Like Delta, you must call American Airlines to apply an upgrade, but you may apply it to any passenger’s itinerary even if you are not flying with them. See American’s upgrade web page for more details.
Finally, we get to United Airlines. They have an upgrade process that is in some ways a mix of Delta and Alaska’s: there are two upgrade classes with some fare restrictions, but they can be applied to any itinerary even if you are not one of the travelers. United awards two (2) Regional Premier Upgrades when you obtain Premier Platinum status (75,000 miles) and an additional two (2) RPUs plus six (6) Global Premier Upgrades when you obtain Premier 1K status (100,000 miles).
RPUs can be applied to any domestic route as well as select flights to Central and South American as well as those within Oceania. GPUs can be applied to any route, and in some cases may be applied to flights operated by Copa and Lufthansa. There are no fare restrictions for RPU-eligible flights other than being a paid fare (including if you choose to use more valuable GPU instead). But restrictions do apply for using a GPU on long-haul flights. You must book travel in one of the following fare classes before applying a GPU: J, C, D, Y, B, M, E, U, H, Q, V, or W.
United does not provide its upgrade inventory through third-party tools like ExpertFlyer, but you can search for “R” inventory on United.com with Expert Mode enabled.
Like Alaska, United makes it easy to apply upgrades on line, but the process is not as intuitive. I’ve illustrated the process in screenshots below. I sometimes find it just as fast to call and apply the upgrade through an agent. Additional restrictions may apply. Please see United’s upgrade web page for more details.
Applying a United Upgrade to Someone Else’s Itinerary
Begin by logging in to your United MileagePlus account (the one that earned the upgrades you want to redeem). Then use the itinerary lookup feature on the United.com home page to access your friend’s ticket information.
Select the “Redeem Upgrade” button below the itinerary.
Select the type of upgrade you want to redeem. On the next screen you’ll be shown an illustration of how many segments your upgrade will apply to. If you use an RPU on most international flights, for example, you’ll only be able to upgrade the domestic segments and not the more important over-water flights. Sometimes United.com makes a mistake with overnight itineraries. If it doesn’t look like your upgrade will apply to the correct segments, call in to confirm.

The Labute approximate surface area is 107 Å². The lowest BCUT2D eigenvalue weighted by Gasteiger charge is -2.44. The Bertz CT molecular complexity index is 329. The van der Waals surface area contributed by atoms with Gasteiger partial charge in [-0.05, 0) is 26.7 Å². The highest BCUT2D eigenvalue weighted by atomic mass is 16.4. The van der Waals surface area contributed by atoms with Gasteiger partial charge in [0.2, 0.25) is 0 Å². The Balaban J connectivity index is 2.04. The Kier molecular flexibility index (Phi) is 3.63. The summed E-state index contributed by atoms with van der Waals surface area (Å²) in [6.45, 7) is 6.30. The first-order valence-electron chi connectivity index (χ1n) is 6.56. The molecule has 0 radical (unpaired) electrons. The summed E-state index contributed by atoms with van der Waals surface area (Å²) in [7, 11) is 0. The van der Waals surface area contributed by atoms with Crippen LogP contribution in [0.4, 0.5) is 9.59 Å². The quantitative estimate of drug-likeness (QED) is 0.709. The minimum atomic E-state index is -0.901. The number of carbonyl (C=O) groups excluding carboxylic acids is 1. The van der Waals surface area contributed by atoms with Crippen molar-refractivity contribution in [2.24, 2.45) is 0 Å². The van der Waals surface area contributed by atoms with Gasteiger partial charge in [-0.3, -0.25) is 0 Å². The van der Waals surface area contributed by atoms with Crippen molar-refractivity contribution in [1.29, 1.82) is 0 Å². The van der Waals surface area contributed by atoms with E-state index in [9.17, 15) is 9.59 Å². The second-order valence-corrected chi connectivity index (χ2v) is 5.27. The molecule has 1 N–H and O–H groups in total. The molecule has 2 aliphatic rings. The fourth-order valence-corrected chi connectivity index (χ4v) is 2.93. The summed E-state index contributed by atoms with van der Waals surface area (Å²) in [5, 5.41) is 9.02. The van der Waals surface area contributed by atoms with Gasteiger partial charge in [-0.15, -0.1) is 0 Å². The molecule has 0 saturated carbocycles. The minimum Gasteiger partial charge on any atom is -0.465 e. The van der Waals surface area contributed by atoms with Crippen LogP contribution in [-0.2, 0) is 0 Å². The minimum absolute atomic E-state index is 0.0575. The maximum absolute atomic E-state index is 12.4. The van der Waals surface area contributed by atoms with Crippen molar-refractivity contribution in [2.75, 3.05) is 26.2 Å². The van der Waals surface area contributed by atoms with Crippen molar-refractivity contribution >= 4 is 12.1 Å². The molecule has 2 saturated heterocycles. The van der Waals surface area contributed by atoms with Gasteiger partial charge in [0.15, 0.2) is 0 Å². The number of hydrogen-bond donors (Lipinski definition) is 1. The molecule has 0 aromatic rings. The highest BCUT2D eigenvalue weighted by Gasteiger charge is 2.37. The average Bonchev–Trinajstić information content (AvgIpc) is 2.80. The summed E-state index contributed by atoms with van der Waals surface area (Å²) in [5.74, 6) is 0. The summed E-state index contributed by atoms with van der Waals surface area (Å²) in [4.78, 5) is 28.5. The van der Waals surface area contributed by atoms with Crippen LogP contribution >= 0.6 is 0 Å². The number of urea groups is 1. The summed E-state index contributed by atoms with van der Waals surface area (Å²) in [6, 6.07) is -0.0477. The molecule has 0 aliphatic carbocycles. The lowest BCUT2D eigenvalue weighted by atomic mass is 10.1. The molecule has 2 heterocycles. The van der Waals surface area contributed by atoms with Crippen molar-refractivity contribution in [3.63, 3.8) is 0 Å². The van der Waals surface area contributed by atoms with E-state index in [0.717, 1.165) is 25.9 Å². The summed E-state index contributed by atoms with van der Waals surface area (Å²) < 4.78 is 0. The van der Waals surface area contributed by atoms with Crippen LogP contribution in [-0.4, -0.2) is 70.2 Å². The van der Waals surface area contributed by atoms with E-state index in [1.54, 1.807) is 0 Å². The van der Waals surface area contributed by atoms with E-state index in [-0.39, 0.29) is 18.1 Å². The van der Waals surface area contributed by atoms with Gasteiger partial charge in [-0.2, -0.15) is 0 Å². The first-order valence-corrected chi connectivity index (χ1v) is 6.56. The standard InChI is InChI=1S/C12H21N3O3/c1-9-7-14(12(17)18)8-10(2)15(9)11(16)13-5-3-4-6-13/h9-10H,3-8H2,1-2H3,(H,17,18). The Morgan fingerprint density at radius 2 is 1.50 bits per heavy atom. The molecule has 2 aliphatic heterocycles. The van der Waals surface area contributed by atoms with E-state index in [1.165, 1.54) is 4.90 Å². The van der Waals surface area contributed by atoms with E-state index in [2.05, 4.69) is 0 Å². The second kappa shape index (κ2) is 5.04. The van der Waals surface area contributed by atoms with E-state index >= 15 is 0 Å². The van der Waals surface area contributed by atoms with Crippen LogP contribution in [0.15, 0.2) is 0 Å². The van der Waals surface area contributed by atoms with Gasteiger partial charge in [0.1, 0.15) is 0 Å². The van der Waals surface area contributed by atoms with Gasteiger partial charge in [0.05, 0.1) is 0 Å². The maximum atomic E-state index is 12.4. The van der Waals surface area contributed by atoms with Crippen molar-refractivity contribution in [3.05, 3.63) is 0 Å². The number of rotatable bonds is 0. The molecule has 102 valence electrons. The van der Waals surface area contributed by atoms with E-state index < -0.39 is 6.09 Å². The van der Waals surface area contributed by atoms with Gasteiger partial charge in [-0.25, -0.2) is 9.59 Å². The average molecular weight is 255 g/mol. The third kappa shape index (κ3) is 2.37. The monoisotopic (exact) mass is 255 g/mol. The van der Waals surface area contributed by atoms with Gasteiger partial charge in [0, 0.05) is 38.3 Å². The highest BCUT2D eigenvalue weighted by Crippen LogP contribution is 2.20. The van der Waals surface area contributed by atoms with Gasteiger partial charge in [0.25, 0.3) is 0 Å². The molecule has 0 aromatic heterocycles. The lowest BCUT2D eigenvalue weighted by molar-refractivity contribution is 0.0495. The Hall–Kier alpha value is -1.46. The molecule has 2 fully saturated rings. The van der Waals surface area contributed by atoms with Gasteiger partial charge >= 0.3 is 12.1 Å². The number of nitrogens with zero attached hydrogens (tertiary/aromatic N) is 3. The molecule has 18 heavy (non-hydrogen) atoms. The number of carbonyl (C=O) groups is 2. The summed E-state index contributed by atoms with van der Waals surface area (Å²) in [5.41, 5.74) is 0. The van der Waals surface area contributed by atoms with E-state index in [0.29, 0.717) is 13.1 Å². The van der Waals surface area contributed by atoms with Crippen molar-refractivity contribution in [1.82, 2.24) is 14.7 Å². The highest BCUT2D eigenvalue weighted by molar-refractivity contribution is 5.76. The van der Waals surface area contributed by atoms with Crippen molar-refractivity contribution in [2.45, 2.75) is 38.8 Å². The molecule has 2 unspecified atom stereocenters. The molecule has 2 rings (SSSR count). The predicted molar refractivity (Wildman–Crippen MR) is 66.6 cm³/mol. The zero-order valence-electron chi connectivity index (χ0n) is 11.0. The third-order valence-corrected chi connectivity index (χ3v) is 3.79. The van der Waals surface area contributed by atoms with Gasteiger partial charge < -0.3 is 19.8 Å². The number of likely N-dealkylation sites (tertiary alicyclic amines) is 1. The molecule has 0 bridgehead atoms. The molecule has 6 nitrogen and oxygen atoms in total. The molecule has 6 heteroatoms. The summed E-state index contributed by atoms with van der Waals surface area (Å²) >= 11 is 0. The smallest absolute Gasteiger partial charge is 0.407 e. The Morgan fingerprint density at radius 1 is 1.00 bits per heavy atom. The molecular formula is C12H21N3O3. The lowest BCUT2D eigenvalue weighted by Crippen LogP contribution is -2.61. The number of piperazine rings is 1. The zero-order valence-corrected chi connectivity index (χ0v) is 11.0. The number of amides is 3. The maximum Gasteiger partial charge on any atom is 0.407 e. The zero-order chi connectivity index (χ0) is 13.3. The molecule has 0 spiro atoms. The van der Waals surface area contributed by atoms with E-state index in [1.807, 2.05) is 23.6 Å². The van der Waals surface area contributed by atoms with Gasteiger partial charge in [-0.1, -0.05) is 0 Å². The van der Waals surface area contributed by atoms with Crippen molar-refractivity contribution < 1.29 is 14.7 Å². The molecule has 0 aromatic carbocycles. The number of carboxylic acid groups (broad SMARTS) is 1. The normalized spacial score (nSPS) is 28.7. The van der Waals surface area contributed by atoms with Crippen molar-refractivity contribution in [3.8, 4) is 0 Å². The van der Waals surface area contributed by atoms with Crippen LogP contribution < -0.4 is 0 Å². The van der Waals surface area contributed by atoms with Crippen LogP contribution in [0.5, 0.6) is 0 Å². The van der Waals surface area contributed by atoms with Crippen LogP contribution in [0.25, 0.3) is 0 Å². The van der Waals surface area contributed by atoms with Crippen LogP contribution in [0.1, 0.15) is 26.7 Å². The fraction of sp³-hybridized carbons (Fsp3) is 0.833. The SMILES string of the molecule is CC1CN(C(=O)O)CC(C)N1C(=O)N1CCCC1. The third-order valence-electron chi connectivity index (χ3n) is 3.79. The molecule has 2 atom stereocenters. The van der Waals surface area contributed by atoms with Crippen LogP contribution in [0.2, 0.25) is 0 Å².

Finally, review the information on the next several screens. You may be asked to confirm that an upgrade is not available and you will be waitlisted for one or more segments. If there is only upgrade space for one passenger on a multi-passenger itinerary, you may be able to get around this issue by calling United and asking them to split your reservation into separate PNRs and upgrading them separately.
Ultimately you’ll end on a page that shows the payment summary. Because United uses the same system to process upgrades using GPUs and RPUs as well as for upgrades using miles, which sometimes require a co-pay, there will be a line for the service fee. But you don’t need to pay a fee to redeem GPUs and RPUs so this should always be blank.
Once you apply your upgrade, the purchase is final. The only exception is that you may be able to have your upgrade redeposited if United cancels your flight or if you redeem an GPU for an international flight and only the domestic segments clear. You may have to call United to manually request that the upgrade be returned, though there are efforts to make it automatic.